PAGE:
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Study Looks at the Benefits of Prophylaxis versus On-Demand Treatment in Children with Hemophilia
 

A recently completed clinical study, involving several hemophilia treatment centers from across the U.S., compared prophylactic (preventive) with on-demand treatment using recombinant clotting factor in young children with factor VIII deficiency (hemophilia A).

The Joint Outcome Study was designed to contrast these two approaches to treatment, measuring key results such as frequency of joint hemorrhages and level of joint function. The trial results demonstrate that an early, every-other-day treatment regimen shows improved joint function in contrast to an aggressive, on-demand approach.

The study subjects were 65 boys with factor VIII deficiency between one and two-and-a-half years of age. While 32 of the prophylaxis patients were given regular, every-other-day infusions of recombinant factor VIII, 33 were treated intensively with multiple infusions of clotting factor but only at the onset of a joint hemorrhage. The boys participated in the study until they reached six years of age Joint structural outcomes and joint functioning were measured using X-rays, magnetic resonance imaging (MRI) and by physical exams. The study also tracked the amount of factor used to treat each child. Results indicated that 93% of children in the prophylaxis group showed normal joints in contrast to 58% in the on-demand group. Overall, there was an 84% reduction in the risk for joint damage in patients receiving prophylaxis from an early age. All outcomes were evaluated independently by two research radiologists without their prior knowledge of the subjects’ bleeding history or treatment.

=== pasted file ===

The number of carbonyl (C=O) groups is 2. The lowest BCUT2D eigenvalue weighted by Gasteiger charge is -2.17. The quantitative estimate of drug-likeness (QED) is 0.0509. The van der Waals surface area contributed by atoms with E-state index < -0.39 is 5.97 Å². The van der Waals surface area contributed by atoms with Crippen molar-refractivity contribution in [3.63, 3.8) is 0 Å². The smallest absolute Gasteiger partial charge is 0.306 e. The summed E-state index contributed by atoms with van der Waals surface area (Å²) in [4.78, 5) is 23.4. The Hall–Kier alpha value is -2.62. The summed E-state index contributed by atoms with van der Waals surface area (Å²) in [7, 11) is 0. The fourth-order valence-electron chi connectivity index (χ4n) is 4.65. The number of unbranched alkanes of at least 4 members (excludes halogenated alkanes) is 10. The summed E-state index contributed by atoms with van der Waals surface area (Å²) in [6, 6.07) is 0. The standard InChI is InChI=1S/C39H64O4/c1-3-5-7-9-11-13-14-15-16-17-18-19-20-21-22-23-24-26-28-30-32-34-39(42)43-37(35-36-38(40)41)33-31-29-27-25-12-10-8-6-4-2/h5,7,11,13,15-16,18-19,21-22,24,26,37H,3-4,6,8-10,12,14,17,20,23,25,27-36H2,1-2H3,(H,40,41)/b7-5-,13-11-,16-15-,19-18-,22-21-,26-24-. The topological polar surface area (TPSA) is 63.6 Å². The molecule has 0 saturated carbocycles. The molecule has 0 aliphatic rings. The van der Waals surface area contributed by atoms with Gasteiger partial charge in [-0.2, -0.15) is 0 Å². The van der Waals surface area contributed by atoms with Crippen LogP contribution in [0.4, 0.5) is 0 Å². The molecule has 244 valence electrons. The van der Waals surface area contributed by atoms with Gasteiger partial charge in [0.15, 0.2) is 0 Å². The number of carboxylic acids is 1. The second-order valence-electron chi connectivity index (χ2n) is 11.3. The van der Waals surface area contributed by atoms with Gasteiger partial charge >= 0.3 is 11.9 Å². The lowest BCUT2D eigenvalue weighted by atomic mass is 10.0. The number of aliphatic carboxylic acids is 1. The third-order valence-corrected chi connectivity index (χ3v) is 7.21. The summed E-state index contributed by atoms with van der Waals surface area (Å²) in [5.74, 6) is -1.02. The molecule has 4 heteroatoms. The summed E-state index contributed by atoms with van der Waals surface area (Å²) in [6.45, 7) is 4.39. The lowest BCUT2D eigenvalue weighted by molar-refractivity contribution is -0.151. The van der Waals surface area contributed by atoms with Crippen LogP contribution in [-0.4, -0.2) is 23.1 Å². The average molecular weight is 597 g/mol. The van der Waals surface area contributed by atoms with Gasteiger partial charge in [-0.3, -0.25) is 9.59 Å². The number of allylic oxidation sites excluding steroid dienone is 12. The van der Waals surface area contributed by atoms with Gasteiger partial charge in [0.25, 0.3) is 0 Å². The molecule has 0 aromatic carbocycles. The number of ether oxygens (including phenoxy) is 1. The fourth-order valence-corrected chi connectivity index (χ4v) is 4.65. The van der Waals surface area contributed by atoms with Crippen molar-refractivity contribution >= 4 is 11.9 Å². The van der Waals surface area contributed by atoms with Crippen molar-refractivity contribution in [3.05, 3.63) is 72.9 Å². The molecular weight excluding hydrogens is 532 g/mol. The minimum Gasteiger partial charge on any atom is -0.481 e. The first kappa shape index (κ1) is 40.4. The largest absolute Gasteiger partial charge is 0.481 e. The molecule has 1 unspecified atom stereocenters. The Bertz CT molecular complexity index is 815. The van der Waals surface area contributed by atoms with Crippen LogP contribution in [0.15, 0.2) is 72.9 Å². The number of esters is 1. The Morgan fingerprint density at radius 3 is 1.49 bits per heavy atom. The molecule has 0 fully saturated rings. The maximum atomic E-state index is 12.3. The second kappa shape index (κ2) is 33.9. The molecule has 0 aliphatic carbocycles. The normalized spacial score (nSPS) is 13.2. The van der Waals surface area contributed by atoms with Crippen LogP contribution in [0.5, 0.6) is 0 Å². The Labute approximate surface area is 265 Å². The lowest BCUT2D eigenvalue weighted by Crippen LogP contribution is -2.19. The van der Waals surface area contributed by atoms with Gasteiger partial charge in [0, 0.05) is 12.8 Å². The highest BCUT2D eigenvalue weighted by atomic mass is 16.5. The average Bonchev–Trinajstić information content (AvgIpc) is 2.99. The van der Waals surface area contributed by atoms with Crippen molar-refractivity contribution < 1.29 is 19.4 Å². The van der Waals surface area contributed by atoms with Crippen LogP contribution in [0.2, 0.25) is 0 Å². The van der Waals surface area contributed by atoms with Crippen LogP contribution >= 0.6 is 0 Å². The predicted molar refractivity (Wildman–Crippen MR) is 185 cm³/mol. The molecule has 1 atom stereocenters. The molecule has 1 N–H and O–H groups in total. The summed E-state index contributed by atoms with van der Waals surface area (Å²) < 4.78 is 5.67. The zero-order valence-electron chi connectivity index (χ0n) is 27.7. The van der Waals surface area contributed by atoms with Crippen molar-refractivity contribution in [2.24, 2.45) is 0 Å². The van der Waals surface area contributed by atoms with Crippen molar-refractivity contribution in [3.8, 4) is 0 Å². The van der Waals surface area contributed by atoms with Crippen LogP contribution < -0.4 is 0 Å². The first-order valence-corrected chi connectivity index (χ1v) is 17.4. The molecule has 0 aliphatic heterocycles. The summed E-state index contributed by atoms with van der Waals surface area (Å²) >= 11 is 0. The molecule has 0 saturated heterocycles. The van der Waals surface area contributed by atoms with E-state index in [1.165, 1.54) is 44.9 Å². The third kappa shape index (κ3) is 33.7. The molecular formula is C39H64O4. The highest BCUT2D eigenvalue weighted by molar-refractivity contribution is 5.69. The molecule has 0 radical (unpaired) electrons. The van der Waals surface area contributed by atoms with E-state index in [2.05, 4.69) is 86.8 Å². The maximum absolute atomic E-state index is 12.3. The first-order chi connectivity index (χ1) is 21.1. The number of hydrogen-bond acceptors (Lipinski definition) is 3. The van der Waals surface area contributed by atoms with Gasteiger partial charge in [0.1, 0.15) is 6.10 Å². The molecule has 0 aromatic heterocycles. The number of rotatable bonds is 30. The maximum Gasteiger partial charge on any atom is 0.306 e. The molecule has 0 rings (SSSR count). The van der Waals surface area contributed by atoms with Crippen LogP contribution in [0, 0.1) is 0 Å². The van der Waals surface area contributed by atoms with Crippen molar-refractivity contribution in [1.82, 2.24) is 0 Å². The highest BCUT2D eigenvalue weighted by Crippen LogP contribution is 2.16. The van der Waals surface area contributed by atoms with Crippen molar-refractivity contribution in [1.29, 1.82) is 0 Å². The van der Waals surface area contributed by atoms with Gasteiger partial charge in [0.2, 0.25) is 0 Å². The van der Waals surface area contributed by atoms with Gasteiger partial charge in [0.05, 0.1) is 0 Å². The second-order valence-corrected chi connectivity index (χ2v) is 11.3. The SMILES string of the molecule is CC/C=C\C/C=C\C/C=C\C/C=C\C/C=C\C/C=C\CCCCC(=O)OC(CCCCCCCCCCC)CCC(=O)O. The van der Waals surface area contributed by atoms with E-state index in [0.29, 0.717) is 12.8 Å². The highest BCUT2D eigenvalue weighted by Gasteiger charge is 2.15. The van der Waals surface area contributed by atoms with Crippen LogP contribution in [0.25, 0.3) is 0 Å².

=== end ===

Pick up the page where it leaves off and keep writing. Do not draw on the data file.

The principal investigator for the study is Marilyn J. Manco-Johnson, MD, Director of the Mountain States Regional Hemophilia & Thrombosis Center at the University of Colorado. She has expertise in several areas such as pediatric hemophilia and joint disease prevention. Dr. Manco-Johnson, who is also a former member of the National Hemophilia Foundation’s Medical and Scientific Advisory Council (MASAC), stressed the importance of the study. “This is the first prospective study that provides convincing evidence in support of prophylaxis in the treatment of hemophilia.” She added, “The information we are obtaining is extremely comprehensive and will help treaters and parents make informed decisions about how best to manage hemophilia in these young boys.”

Chronic and often spontaneous bleeding into joints is a common symptom for patients with severe bleeding disorders. If left untreated, bleeding into joints such as the elbow, knee or ankle, can cause orthopedic damage resulting in increased pain and diminished mobility. Prophylaxis has been recommended by MASAC (Recommendation #117) as an optimal therapy for young children with severe hemophilia A & B. Even though there are many proponents of this approach in the treatment community, there exist commonly cited drawbacks such as high cost, lack of necessity and medical complications.

The study was funded by the Centers for Disease Control and Prevention and the National Institutes of Health. All the study patients were treated with Kogenate® FS, a recombinant factor VIII product manufactured by Bayer Biological Products. A study abstract, entitled “Initial Results of a Randomized, Prospective Trial of Prophylaxis to Prevent Joint Disease in Young Children with Factor VIII Deficiency,” appeared in the November 16, 2005 issue of the journal Blood.

Source: Business Wire, December 12, 2005

 

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